Many head coaches in the college football ranks see the transfer portal as a challenge. But the Miami Hurricanes head coach Mario Cristobal sees it as an opportunity. During a recent interview, the Hurricanes’ head man gave his thoughts on utilizing the transfer portal in college football.
“Well, the first thing is the most important thing, the game. I think that sometimes you always try to get ahead of ourselves as a society,” said Cristobal. “What we’re doing, we’re making sure that every ounce of focus is on this game. The challenge of a transfer portal I think it’s the opposite. I think it’s more of the opportunity of a transfer portal. Every single coach in America has an obligation to load up their roster.
“I know we have the responsibility to make sure our roster is filled with hardworking, tough-minded, resilient, do the right things on and off the field, high-caliber, athletic, and high-character individuals that want to be elite. That want to make the commitment and sacrifice to do that. So, when that time comes, obviously, there is a plan in place and one that’s executed full-throttle. As well as our high school recruiting plan and our junior college recruiting plan: nowadays you find players overseas. There’s different ways to fill your roster now.”
Cristobal sees the challenges coming in the form of how limited you can be in projecting how to use the portal over an extended time. Planning for years down the line is more difficult than planning for the next season.
“You say it’s unlimited, but it’s not; you’re going reach your cap at some point, but you have to make sure you’re finding ways to improve that caliber of play at each position, the quality of depth… You really have to plan for now and two-to-three years out. I think it’s more of a challenge projecting,” said Cristobal.
“In terms of the portal itself, I think it’s nothing but opportunity. Because it works both ways. At every single school, not everybody is invited back. And at the same time, the guys that are seeking more playing time or situations better for themselves, they can do that. And I don’t think anyone should judge that; I don’t think anyone should be angry at that. That is what it is, and that’s what it’s there for.”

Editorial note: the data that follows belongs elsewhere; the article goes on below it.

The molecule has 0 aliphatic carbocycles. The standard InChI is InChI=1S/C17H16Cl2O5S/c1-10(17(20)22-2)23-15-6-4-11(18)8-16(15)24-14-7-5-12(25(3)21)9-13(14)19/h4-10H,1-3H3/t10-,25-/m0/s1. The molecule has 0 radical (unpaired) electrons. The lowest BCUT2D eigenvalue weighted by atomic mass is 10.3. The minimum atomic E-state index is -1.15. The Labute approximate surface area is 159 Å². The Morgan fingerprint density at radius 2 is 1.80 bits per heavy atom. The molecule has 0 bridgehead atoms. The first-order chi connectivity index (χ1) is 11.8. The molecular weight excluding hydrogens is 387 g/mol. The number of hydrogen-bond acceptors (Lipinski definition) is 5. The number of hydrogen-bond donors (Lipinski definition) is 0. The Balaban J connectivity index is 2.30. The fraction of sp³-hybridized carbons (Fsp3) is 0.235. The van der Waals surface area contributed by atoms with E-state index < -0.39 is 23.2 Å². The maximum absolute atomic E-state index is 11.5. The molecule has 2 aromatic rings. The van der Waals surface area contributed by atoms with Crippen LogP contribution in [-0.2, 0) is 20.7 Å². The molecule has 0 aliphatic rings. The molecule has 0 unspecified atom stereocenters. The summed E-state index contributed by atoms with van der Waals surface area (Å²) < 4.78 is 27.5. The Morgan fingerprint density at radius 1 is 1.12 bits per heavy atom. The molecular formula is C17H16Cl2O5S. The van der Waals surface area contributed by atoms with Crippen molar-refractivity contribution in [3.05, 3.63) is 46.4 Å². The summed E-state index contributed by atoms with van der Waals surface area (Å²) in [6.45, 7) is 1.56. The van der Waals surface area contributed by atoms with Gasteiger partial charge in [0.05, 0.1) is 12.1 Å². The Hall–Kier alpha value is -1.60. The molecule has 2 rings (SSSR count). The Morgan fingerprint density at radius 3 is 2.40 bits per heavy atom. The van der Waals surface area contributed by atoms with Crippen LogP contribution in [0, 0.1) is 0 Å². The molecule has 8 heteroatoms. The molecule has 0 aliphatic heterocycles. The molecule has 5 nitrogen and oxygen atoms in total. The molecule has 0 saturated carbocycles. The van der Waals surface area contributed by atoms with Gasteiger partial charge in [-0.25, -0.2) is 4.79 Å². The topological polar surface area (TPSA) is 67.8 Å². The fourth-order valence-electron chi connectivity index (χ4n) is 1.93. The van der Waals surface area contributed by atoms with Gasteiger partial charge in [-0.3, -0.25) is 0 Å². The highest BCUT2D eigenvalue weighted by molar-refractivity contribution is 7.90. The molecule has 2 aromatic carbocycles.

With the transfer portal being a two-way street in Cristobal’s mind, that likely means there are players who could like exit the program because of their lack of fit in his scheme. And if that is the case, there will be conversations with those players beforehand, as he explained.
“Yeah, you have conversations, and you have one obligation; to be honest and transparent,” said Cristobal. “Some guys were invited back, and some guys have to develop further and become better to be able to contribute. And then, for some guys, it’s just not the right fit. And for us as a program, sometimes it’s not the right fit. We have one obligation — do right by the players, do right by the program, and be honest and transparent. And again, don’t judge. We all have a job to do and an obligation to be the very best we could possibly be. one of my obligations is to ensure that this roster is littered with super high-caliber guys.
“My personal opinion, I do think guys should always finish the season. I don’t judge if someone doesn’t. I always advise that because I sometimes think that you could have regret if you don’t finish. But if someone doesn’t finish, you don’t judge it. You help them the best you can to find a place for them.”
Cristobal’s vision is to not only rebuild the Miami program but also fill it with individuals he deems high-caliber. This method will take some time, but it could be worth it in the long run. Cristobal could end up with the best program in the country with players who respect themselves and the game, both on and off the field.